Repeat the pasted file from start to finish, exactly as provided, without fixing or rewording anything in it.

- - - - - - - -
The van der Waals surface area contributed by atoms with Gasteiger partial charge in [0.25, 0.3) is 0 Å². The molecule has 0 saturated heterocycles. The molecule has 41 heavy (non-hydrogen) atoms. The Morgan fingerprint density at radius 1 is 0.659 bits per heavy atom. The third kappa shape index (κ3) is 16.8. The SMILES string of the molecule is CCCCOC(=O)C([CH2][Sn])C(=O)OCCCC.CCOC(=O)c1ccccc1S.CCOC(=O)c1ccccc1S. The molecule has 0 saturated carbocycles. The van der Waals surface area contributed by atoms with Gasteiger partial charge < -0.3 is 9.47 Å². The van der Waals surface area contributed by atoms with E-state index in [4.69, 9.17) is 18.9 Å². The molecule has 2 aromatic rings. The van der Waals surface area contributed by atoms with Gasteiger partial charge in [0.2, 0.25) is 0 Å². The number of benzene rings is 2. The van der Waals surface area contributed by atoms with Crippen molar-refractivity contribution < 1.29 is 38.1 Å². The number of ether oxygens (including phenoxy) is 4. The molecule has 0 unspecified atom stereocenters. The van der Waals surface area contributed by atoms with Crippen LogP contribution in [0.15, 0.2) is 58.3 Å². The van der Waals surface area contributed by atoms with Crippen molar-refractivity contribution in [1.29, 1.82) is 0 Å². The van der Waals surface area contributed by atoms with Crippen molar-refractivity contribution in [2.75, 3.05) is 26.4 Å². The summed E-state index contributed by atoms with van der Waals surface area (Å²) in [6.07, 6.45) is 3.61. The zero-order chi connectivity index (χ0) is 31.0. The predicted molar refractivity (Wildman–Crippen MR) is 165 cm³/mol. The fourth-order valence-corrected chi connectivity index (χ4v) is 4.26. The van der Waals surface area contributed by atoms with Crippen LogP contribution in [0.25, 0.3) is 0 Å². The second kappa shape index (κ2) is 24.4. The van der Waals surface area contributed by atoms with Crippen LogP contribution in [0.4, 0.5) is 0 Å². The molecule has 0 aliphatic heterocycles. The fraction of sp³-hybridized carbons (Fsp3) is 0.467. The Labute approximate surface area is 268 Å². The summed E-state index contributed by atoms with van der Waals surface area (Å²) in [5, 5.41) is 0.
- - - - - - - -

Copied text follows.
The van der Waals surface area contributed by atoms with Gasteiger partial charge in [0.25, 0.3) is 0 Å². The molecule has 0 saturated heterocycles. The molecule has 41 heavy (non-hydrogen) atoms. The Morgan fingerprint density at radius 1 is 0.659 bits per heavy atom. The third kappa shape index (κ3) is 16.8. The SMILES string of the molecule is CCCCOC(=O)C([CH2][Sn])C(=O)OCCCC.CCOC(=O)c1ccccc1S.CCOC(=O)c1ccccc1S. The molecule has 0 saturated carbocycles. The van der Waals surface area contributed by atoms with Gasteiger partial charge < -0.3 is 9.47 Å². The van der Waals surface area contributed by atoms with E-state index in [4.69, 9.17) is 18.9 Å². The molecule has 2 aromatic rings. The van der Waals surface area contributed by atoms with Gasteiger partial charge in [0.2, 0.25) is 0 Å². The number of benzene rings is 2. The van der Waals surface area contributed by atoms with Crippen molar-refractivity contribution < 1.29 is 38.1 Å². The number of ether oxygens (including phenoxy) is 4. The molecule has 0 unspecified atom stereocenters. The van der Waals surface area contributed by atoms with Crippen LogP contribution in [0.15, 0.2) is 58.3 Å². The van der Waals surface area contributed by atoms with Crippen molar-refractivity contribution in [1.29, 1.82) is 0 Å². The van der Waals surface area contributed by atoms with Crippen molar-refractivity contribution in [2.75, 3.05) is 26.4 Å². The summed E-state index contributed by atoms with van der Waals surface area (Å²) in [6.07, 6.45) is 3.61. The zero-order chi connectivity index (χ0) is 31.0. The predicted molar refractivity (Wildman–Crippen MR) is 165 cm³/mol. The fourth-order valence-corrected chi connectivity index (χ4v) is 4.26. The van der Waals surface area contributed by atoms with Crippen LogP contribution in [0.25, 0.3) is 0 Å². The second kappa shape index (κ2) is 24.4. The van der Waals surface area contributed by atoms with Crippen LogP contribution in [0.4, 0.5) is 0 Å². The molecule has 0 aliphatic heterocycles. The fraction of sp³-hybridized carbons (Fsp3) is 0.467. The Labute approximate surface area is 268 Å². The summed E-state index contributed by atoms with van der Waals surface area (Å²) in [5, 5.41) is 0.